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Hand-grip strength has been shown to be a reliable predictor of health outcomes. However, evidence supporting its use as an indicator of nutritional status is inconsistent. This study investigated its use in monitoring nutritional status in patients with head and neck cancer.
A prospective audit of patients treated for head and neck cancer was undertaken at four centres over a three-month period in 2009. Nutritional outcomes were collected at 3, 6 and 12 months, and the data were statistically analysed.
Data from 114 patients showed that mean weight, but not hand-grip strength, fell significantly at 3, 6 and 12 months post-treatment (p < 0.003 vs p < 0.126).
A fall in weight does not coincide with a drop in hand-grip strength in patients receiving treatment for head and neck cancer. Hand-grip strength may therefore not be of benefit in the nutritional assessment of these patients and should not be part of routine assessment.
Many patients treated for head and neck cancer require nutritional support, which is often delivered using a gastrostomy tube. It is difficult to predict which patients will retain their gastrostomy tube in the long term. This study aimed to identify the factors which affect the duration of gastrostomy tube retention.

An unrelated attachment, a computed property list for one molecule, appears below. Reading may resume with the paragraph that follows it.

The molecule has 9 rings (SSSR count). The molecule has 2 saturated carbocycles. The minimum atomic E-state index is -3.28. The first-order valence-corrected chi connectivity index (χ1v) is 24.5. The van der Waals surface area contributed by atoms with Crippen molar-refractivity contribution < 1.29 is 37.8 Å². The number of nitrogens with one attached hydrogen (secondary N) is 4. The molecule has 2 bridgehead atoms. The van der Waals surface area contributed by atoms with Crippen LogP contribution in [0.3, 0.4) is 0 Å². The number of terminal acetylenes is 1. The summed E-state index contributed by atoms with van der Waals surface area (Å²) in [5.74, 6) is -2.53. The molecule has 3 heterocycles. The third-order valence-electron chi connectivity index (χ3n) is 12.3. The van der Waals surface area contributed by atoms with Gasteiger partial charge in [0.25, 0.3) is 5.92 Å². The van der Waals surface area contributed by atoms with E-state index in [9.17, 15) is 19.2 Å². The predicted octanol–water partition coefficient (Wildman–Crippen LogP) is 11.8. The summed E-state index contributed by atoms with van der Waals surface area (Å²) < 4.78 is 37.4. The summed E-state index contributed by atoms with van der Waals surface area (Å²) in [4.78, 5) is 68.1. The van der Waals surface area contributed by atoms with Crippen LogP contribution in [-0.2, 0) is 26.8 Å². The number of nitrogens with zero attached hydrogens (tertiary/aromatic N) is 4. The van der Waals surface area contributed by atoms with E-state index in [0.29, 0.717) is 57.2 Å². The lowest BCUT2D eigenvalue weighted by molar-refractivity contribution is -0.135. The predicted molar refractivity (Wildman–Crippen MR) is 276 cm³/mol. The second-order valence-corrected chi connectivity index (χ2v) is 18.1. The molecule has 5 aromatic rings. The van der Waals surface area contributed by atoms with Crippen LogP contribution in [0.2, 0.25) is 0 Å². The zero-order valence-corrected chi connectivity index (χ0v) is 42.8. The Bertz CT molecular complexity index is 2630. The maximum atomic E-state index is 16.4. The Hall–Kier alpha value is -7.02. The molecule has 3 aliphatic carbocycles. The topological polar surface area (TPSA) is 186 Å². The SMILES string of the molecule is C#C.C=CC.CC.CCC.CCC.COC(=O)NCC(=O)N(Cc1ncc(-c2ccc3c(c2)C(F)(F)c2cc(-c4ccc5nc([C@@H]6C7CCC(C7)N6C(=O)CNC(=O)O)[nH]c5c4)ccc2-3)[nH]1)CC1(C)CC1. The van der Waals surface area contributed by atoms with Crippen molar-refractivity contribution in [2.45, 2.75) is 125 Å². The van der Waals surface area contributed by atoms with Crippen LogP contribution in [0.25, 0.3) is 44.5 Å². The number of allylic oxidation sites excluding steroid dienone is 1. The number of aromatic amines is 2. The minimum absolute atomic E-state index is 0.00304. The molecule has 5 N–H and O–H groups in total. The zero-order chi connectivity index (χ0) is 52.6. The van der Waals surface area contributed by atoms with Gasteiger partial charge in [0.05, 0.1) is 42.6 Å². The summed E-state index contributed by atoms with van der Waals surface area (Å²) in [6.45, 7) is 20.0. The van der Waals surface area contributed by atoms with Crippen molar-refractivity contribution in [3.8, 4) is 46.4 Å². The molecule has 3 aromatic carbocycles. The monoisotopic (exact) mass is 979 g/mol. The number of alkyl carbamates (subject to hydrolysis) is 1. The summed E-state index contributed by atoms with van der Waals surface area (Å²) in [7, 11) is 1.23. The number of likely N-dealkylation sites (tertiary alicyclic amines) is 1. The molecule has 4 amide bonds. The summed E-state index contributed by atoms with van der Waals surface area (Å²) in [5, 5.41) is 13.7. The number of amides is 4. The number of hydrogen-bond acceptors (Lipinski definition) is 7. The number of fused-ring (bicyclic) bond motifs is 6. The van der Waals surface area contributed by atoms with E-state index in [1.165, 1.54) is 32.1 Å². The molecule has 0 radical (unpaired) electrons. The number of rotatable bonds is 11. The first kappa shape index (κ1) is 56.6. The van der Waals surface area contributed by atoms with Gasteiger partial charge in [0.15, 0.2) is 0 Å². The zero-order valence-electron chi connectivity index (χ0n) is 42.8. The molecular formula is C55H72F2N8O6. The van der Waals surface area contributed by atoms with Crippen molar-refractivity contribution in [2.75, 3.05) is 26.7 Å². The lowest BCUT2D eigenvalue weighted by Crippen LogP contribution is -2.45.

In this retrospective study, 151 consecutive patients from one centre were audited. All patients had a mucosal tumour of the head and neck, and underwent gastrostomy tube insertion between 2003 and 2007.
There were near-complete data sets for 132 patients. The gastrostomy tube was retained in survivors (n = 66) for a mean of 21.3 months and in non-survivors (n = 66) for 11.9 months. Univariate analysis showed that co-morbidity was the only factor which significantly increased duration of gastrostomy tube retention in survivors (p = 0.041).
Co-morbidity alone was associated with a significant increase in gastrostomy tube retention. It is suggested that co-morbidity be included as a variable in future relevant research. Co-morbidity should also be considered when counselling patients about their long-term function following cancer treatment. Gastrostomy tube retention is likely to be affected by many factors, with few single variables having importance independently.
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